Do you like the thought of “pollution free power?”
Yeah, me too. That’s why I like nuclear power and processing the waste as France does (yeah, yeah, even a blind pig finds an acorn, ok?).
But I also want my “pollution free power” to do two things – be consistent in its output and not kill thousands of bats and birds.
Heh … yes friends the latest obstacle the “wind power” advocates have to overcome are -wait for it- environmental activists.
Wind-energy programs in New York – including a developer’s plan to build the city’s first wind farm at Staten Island’s mothballed Fresh Kills landfill – are tied up in red tape because their projects will endanger bats, birds and other wildlife, The Post has learned.
The nocturnal flying mammals are getting slaughtered because they have a strange habit of flying into the blades of wind turbines during the warm spring and summer months, operators and wildlife advocates said.
“An energy source simply cannot be ‘green’ if it kills thousands upon thousands of bats,” said Bat Conservation International.
Uh, no, it can’t. So, if fish can hold up dams and marsh rats can hold up developments, certainly the lives of “thousands upon thousands” of bats are worthy of saving. We have to stop this unmitigated slaughter by those brutish wind turbines. – I mean if everyone is going to be consistent about all of this.
[As an aside, can you think of better spokes person for the Bat Conservation International than Gotham's favorite bat?]
Staten Island Borough President James Molinaro blasted a city Parks Department report that raised objections about the proposed Fresh Kills wind farm. The study warned of “significant adverse impact to birds and bats.”
Molinaro said the city study even complained the 460-foot turbines would impact insects.
“Can you imagine that? They’re worried the turbines would kill too many mosquitoes,” he fumed. “We want to kill mosquitoes! The city spends lots of money each year to kill mosquitoes because they carry the West Nile virus.”
Er, Mr. Molinaro, can you guess what bats and birds feed on? In fact the bats ingest about 600 mosquitoes an hour.
There are those who say bats and windmills can coexist:
He conducted a study that found that lowering the speed of wind turbines or shutting them down during “low-wind” nights reduced bat fatalities by 82 percent at a Pennsylvania facility.
Shutting them down, eh? You sure generate a lot of power when they’re in that state don’t you?
But the bats, and activists, are happy.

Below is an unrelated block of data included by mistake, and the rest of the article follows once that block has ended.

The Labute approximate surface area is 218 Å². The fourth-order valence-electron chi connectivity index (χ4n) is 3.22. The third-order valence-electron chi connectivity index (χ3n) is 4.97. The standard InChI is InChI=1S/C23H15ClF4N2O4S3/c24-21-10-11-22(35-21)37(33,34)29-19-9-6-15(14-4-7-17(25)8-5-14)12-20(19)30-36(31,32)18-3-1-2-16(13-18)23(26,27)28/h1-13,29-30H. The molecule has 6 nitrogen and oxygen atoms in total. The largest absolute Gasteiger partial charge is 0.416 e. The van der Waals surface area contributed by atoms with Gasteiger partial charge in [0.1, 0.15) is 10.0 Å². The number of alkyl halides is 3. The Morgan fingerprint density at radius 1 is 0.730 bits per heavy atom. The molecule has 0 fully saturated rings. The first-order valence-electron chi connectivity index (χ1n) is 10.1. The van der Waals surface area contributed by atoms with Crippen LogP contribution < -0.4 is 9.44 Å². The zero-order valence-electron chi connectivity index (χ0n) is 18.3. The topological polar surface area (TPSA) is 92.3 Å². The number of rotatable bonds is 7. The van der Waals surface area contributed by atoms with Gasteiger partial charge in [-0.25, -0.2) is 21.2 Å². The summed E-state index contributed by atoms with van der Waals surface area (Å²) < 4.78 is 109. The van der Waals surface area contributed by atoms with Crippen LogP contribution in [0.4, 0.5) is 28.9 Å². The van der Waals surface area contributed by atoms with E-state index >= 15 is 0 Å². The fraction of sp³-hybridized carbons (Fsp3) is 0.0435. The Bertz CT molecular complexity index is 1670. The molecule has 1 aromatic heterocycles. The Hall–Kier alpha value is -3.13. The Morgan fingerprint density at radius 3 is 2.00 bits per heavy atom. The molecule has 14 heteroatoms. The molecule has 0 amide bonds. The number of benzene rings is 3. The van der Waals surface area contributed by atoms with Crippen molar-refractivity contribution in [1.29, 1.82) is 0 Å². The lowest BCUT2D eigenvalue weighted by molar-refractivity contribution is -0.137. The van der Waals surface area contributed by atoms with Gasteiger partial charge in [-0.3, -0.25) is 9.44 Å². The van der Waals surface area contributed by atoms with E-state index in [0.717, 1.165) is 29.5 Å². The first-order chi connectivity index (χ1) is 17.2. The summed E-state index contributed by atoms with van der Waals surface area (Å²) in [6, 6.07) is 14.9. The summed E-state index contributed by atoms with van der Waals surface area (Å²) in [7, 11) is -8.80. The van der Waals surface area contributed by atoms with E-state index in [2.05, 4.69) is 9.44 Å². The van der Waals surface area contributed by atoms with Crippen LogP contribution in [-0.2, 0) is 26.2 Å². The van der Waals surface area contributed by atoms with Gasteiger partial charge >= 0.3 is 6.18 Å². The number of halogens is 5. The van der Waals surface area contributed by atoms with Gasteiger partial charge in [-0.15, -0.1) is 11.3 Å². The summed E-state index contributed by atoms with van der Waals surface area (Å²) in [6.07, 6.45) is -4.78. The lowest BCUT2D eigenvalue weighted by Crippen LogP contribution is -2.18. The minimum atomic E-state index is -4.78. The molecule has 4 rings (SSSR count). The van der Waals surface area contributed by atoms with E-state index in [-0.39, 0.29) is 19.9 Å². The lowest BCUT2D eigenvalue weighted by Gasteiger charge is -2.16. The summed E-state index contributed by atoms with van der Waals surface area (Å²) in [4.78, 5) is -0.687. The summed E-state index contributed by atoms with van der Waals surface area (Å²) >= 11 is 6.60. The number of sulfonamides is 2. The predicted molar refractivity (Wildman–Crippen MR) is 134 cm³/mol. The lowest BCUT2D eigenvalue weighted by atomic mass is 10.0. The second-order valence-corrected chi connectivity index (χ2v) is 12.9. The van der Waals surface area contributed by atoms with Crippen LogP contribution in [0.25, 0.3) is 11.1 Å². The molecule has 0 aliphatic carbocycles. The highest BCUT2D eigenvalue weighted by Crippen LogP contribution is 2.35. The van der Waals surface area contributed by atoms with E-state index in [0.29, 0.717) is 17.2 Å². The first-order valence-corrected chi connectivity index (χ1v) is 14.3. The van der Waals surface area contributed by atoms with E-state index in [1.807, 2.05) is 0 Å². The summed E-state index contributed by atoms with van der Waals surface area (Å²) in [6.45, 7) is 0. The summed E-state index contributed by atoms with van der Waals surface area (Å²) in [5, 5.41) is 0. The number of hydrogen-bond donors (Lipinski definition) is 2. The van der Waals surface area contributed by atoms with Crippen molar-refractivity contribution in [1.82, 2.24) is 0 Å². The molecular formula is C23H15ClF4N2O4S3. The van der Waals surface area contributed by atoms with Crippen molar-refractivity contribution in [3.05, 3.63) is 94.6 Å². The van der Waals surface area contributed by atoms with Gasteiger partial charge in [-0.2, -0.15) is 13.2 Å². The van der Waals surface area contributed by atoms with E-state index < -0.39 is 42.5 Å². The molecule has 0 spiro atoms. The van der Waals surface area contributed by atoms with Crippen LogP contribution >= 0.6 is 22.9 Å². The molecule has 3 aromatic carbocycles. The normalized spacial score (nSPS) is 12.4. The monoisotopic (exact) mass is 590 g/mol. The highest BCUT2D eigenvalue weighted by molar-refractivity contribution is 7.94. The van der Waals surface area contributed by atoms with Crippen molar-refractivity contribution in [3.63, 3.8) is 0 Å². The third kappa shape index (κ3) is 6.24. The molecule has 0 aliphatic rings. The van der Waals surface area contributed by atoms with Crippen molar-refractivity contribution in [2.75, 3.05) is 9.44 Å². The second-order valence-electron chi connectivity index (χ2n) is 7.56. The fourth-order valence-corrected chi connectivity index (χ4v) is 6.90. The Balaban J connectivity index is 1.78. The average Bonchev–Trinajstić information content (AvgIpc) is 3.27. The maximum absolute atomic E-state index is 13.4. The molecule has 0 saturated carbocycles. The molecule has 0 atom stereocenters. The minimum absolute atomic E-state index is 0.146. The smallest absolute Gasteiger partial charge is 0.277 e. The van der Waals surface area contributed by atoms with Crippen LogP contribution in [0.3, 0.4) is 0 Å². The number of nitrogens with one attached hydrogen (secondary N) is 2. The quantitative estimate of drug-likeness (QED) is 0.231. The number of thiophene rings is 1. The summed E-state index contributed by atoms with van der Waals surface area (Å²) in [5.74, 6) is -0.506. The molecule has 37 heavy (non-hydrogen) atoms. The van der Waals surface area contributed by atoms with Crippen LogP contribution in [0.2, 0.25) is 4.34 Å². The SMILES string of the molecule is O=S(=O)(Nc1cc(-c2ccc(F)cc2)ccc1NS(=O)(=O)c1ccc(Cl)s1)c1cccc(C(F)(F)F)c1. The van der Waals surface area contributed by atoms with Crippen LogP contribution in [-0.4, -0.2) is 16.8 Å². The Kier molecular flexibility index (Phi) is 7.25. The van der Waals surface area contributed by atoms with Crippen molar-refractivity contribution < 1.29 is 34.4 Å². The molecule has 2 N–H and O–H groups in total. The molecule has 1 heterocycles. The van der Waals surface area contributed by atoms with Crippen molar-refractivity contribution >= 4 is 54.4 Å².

The point? Getting solar and wind power on-line isn’t going to be any easier than any other power source the environmentalists take a dislike too. If you think, for instance that the enviros are going to let someone carpet the Mojave Desert with solar panels, you’d probably believe that Tim Geithner made a “mistake” on his taxes.
And even if you can get past the enviros and their law suits every step of the way, there are right of ways to attempt to purchase, permits, regulations, etc all of which have to be met and/or accomplished before the first kilowatt of power courses from any of these facilities (providing its a windy day and the bats are asleep). Anyone who thinks this is a quick and easy process on the road to pollution free energy independence just hasn’t been paying attention.
First the Obama speech. My overall impression was that of a campaign speech. High flying rhetoric, intentions hidden in comfortable rhetoric that Americans find more acceptable than other and contradictions which were so evident that I’m surprised the media let them pass (ok, not really, but I thought I’d jab them a little). However, in reality, it was much more than that as I’ll cover a little further on. But, as usual, very well delivered.
The Jindal speech, on the other hand, suffered by comparison. And, in fact, it suffered badly. Whoever helped him put that together should have skipped the “folksy” stuff and gotten down to business. By the time he finally got to the point, I was slack jawed with stupification. Having just sat through a 45 minute Obama speech I wanted a quick “give it to me now” response. 5 minutes into the Jindal speech we still didn’t know where he was going with it. My guess is by that time, most people who had thought about watching him had thrown up their hands, hit the can and were raiding the liquor cabinet.
Back to the Obama speech. As I thought about it more I realized he’d very carefully hidden the intention of his administration and the Democrats to convert this country into a cradle to grave European-style socialist country. Seriously. It’s all in there, but you have to carefully pick it out. While he never came right out and said it, he sure hinted around the edges. Probably the closest he came to actually laying it out was this:
That is why it will be the goal of this administration to ensure that every child has access to a complete and competitive education –- from the day they are born to the day they begin a career.
The same basic message was given concerning health care. When speaking about the budget he made this statement:
It includes an historic commitment to comprehensive healthcare reform –- a down payment on the principle that we must have quality, affordable healthcare for every American.
Two things to note – he didn’t say “health insurance” for every American. He said “health care”. And he also seems to have backed off of not making this mandatory.
He hit it again when talking about the two largest entitlement programs we have:
To preserve our long-term fiscal health, we must also address the growing costs in Medicare and Social Security. Comprehensive healthcare reform is the best way to strengthen Medicare for years to come. And we must also begin a conversation on how to do the same for Social Security, while creating tax-free universal savings accounts for all Americans. [So those "savings accounts" of old W's weren't so bad after all, huh? - ed.]